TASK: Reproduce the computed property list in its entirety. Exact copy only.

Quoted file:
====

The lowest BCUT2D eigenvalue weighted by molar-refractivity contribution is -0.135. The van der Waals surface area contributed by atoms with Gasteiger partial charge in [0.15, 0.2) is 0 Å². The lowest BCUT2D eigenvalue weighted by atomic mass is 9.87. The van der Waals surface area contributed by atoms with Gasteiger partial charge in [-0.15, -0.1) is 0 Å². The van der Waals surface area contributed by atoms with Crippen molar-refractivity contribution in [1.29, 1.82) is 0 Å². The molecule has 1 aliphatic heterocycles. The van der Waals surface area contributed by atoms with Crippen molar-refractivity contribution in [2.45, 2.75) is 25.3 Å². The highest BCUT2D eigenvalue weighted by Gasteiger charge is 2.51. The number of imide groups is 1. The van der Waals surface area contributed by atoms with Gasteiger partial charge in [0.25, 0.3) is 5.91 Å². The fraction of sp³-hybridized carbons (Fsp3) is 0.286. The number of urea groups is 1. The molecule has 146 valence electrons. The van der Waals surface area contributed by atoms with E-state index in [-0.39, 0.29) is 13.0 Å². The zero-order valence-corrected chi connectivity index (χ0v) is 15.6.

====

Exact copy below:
The lowest BCUT2D eigenvalue weighted by molar-refractivity contribution is -0.135. The van der Waals surface area contributed by atoms with Gasteiger partial charge in [0.15, 0.2) is 0 Å². The lowest BCUT2D eigenvalue weighted by atomic mass is 9.87. The van der Waals surface area contributed by atoms with Gasteiger partial charge in [-0.15, -0.1) is 0 Å². The van der Waals surface area contributed by atoms with Crippen molar-refractivity contribution in [1.29, 1.82) is 0 Å². The molecule has 1 aliphatic heterocycles. The van der Waals surface area contributed by atoms with Crippen molar-refractivity contribution in [2.45, 2.75) is 25.3 Å². The highest BCUT2D eigenvalue weighted by Gasteiger charge is 2.51. The number of imide groups is 1. The van der Waals surface area contributed by atoms with Gasteiger partial charge in [0.25, 0.3) is 5.91 Å². The fraction of sp³-hybridized carbons (Fsp3) is 0.286. The number of urea groups is 1. The molecule has 146 valence electrons. The van der Waals surface area contributed by atoms with E-state index in [-0.39, 0.29) is 13.0 Å². The zero-order valence-corrected chi connectivity index (χ0v) is 15.6.